[Story] Story a Week 32 – Flower

Simon surveyed the wall of the florist shop with feigned interest. The long wall was fitted with rows of little metal holders displaying the various blooms that could be added to arrangements. They were sorted by color, so the wall progressed from pinks and reds down into oranges and yellows, with a handful of blues and purples at the far end. Sure, it was nice. Nice and safe and achingly pedestrian.

The florist bustled over to him the moment he rang the little bell above the door when he entered. “What can I help you with today?” she asked, far too cheerfully, Simon thought.

He rather doubted that she’d have what he wanted, but the trouble was he didn’t know himself what exactly that was just yet. His hope was that she might help him narrow it down a bit. “I’m looking for something really unusual,” said Simon. “You know, exotic.”

She began plucking stems out of the metal holders on the wall. Musas, bird of paradise, tiger lily — ugh. “What’s the occasion?” asked the florist, still gathering flowers into her hands.

“It’s for my boss,” Simon said, forcing a smile. Thankfully, the florist’s back was still turned, so if it looked fake, no one was the wiser. “One of those guys that has everything.  So I need something really rare if I’m going to make an impression.”

The florist nodded, moving over to the large glass case. “We do have a selection of orchids. These are a bit more expensive, but they’re certainly something different. I doubt he has one of those!”

Simon peered at the orchids through the glass. They looked rumpled, sad, and deflated. They were also domestically grown, he was certain. But he didn’t want to be rude. Or be too memorable. “I don’t suppose you have anything from a rainforest, something like that?”

“Oh dear, I’m afraid not,” said the florist, still unnervingly cheerful. “I’m not sure where you’d find something like that. Maybe the arboretum?”

He nodded and thanked her on the way out, but he knew they didn’t have what he needed at the arboretum, because he’d already checked. While they did have a nice variety of rare and unusual plants, he’d been to their greenhouses on many trips and never found anything new. The problem was that he didn’t have a name, only an idea. And it needed to be rare enough that no one would suspect — the perfect gift.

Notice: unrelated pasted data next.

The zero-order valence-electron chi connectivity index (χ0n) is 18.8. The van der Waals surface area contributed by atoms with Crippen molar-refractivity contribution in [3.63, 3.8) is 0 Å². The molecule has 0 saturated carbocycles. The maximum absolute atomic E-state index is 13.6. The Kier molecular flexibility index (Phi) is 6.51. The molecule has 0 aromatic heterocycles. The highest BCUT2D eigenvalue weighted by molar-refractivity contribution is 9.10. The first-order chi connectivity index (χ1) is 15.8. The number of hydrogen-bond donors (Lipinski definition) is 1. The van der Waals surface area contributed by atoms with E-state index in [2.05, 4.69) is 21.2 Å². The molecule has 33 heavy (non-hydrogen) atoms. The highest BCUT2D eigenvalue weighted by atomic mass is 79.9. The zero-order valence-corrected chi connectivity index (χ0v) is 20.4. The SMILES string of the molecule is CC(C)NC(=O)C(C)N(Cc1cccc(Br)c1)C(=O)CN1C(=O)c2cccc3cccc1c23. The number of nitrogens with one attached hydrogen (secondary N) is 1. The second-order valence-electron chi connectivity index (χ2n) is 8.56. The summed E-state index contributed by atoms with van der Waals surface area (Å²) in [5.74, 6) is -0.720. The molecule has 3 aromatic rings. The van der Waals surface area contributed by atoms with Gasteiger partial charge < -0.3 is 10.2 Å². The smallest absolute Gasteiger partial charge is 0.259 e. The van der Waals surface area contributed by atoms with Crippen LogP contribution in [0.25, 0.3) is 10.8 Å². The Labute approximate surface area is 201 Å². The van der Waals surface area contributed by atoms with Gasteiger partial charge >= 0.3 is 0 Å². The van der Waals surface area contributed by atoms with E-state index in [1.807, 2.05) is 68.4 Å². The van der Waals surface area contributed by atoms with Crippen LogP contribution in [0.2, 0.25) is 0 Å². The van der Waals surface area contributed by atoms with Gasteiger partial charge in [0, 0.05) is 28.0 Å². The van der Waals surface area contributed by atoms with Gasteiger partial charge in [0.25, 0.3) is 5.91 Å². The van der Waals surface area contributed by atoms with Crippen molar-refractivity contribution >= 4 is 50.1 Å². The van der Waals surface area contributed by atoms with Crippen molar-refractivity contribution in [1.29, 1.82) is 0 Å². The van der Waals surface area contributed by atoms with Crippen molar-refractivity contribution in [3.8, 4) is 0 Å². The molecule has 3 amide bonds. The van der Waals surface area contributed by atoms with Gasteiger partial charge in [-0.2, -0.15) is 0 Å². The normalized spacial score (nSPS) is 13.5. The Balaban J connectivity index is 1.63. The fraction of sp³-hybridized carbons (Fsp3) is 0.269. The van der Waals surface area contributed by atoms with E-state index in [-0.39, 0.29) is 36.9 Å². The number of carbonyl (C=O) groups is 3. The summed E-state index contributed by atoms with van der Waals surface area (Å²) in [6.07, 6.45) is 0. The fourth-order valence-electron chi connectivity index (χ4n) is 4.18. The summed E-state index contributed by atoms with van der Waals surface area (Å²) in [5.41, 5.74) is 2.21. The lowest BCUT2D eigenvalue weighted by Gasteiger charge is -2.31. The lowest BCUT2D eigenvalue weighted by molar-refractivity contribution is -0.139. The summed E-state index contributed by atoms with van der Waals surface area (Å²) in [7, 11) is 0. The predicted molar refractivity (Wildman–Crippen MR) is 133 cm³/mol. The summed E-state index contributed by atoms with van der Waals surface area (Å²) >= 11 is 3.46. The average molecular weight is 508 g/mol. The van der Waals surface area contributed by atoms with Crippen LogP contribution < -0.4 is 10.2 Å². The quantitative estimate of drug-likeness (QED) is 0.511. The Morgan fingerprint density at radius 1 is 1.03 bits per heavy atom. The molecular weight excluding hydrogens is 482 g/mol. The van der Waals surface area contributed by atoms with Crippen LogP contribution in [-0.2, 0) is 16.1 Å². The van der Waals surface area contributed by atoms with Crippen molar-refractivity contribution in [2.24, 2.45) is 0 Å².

At home, he made his usual afternoon rounds, watering his own plants, removing dead leaves and checking for insect pests. Maybe someone on his plant forum would have an idea. They were all, like himself, avid gardeners with a keen interest in plants and their quirks. Of course people had their particular favorites and areas of knowledge. He clicked down to his favorite sub-forum and posted a message. Within a few hours he had replies, and one linked him to an online vendor in Asia. The browser’s translation did little to help; it was a vast catalog of cuttings and seeds from plants native to the region. There were photos, but no scientific names, and the descriptions seemed to list only their medicinal uses. Not especially helpful, but Simon pored through each listing, searching for something suitable. They were expensive, too — he had to do the currency conversion a few times to make sure he’d got it right. They ranged from around twenty dollars, most around fifty dollars, some as high as two hundred and fifty for a handful of cuttings or seeds. Seemed like an expensive risk if they wouldn’t grow, and he didn’t know the names, so he couldn’t research the correct amount of sunlight or pH or soil type. Simon paused at a listing for the colorfully named “Emperor’s Final Decree”. It had big, showy blossoms, red with black centers and gilded edges. Maybe a little unusual for a bouquet, but that’s what he wanted, wasn’t it? The stems looked long and strong enough to suit a vase. The seeds were also four hundred dollars. Simon frowned, but clicked the “Add to cart” button anyway.

While he waited for his four hundred dollar seeds to arrive, Simon set up an area of his basement for their nursery. He brought down his best lights — a variety of colors, a few different intensities — and prepared beds with different types and pH of soil. He kept meticulous notes and labelled each container with the information. With luck, at least one of them would grow. He also searched online, but without the Latin name he only found folk stories and legends. These were interesting, and gave him hope for the final result, but they didn’t tell him how to actually care for them. Most exotic plants were finicky, that’s why they were rare and valued. If they were easy to grow, everyone would have them. Maybe not this one, though, Simon reasoned.

The seeds, when they finally arrived, were ordinary looking — black, oily spheres. He handled them with gloves, just to be safe, and always wore a respirator when he opened the section of the basement where they’d been planted. Waiting for them to sprout was nearly intolerable, but they did, finally. They preferred rainy and hot conditions, medium light to replicate the jungle floor, and smooth, silty soil. Simon tended each delicate sprout with the greatest care, inspecting them several times a day. It would take months for them to reach full size and begin blooming, but barring any catastrophe, the most dangerous stage of their lives was over. Now, it was only a matter of waiting until he could make that perfect, deadly arrangement.


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